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Cabinet Leak "Trivial" In Comparison To Huawei Involvement In UK Telecoms, Rees-Mogg Says
29 April 2019, 11:32 | Updated: 29 April 2019, 11:34
Jacob Rees-Mogg says it is right to have a public discussion about Chinese firm Huawei's involvement in UK telecommunications, adding that leaks from the National Security Council are "trivial".
Tory MP Jacob Rees-Mogg tells Nick Ferrari that leaks from the National Security Council are "trivial" compared to the involvement of Huawei in British telecoms.
An inquiry is underway after reports of secret talks about Chinese firm Huawei appeared in the press last week.
The Conservative backbencher says it is right to have a public discussion about the company's possible involvement in the UK's telecommunications, but said the fact information was leaked from the National Security Council was "trivial" in comparison.
Speaking to Nick Ferrari, Mr Rees-Mogg said that the issue should be about whether Huawei can be involved in the country's telecoms and not about the leak.
He said: "The whole story here is not about a leak, it's about whether or not we're getting into bed with the Chinese company Huawei against the advice of the US and Australians who have decided not to.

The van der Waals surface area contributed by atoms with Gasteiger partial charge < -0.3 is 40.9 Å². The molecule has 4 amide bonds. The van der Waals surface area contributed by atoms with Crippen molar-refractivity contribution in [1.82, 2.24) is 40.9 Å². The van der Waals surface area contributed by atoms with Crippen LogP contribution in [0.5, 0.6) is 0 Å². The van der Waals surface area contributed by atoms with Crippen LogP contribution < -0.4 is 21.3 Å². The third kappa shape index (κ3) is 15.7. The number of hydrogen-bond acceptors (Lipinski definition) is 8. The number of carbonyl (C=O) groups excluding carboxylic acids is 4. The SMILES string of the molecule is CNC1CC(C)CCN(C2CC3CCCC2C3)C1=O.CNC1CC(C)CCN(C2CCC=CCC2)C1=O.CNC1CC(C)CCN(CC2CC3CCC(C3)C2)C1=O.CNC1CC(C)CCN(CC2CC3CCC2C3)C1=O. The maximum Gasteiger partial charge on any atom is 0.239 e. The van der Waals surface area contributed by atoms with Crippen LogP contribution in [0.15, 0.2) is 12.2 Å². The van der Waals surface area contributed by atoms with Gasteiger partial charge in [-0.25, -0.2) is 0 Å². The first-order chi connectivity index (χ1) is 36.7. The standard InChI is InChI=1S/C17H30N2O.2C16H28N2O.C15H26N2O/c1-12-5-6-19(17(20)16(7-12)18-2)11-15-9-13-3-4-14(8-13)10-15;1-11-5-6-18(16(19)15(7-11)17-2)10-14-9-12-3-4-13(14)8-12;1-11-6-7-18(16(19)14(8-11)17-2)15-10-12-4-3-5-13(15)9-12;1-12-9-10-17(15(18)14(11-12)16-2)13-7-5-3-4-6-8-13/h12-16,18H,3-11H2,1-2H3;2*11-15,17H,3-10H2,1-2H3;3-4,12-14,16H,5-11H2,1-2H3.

"This is a fundamental issue of national security, whether somebody mentioned it in passing and leaked it is trivial in comparison."
Mr Rees-Mogg also said he does not believe Cabinet Ministers should be required to hand over their mobile phones to help investigators get to the bottom of the leak.
"Making widespread investigations without evidence on specific figures seems to be wrong and cabinet ministers deserve similar protections to everybody else," he said.
Cabinet Ministers present at the council meeting, including Jeremy Hunt, Sajid Javid, Gavin Williamson, David Lidington, Liam Fox and Penny Mordaunt, as well as their aides, have been asked whether they know, are friends with or have contact details for the Daily Telegraph reporter who broke the story last week.
The inquiry, set up by Cabinet Secretary Sir Mark Sedwill is seeking to understand who spoke to journalist Steven Swinford on the day of the meeting.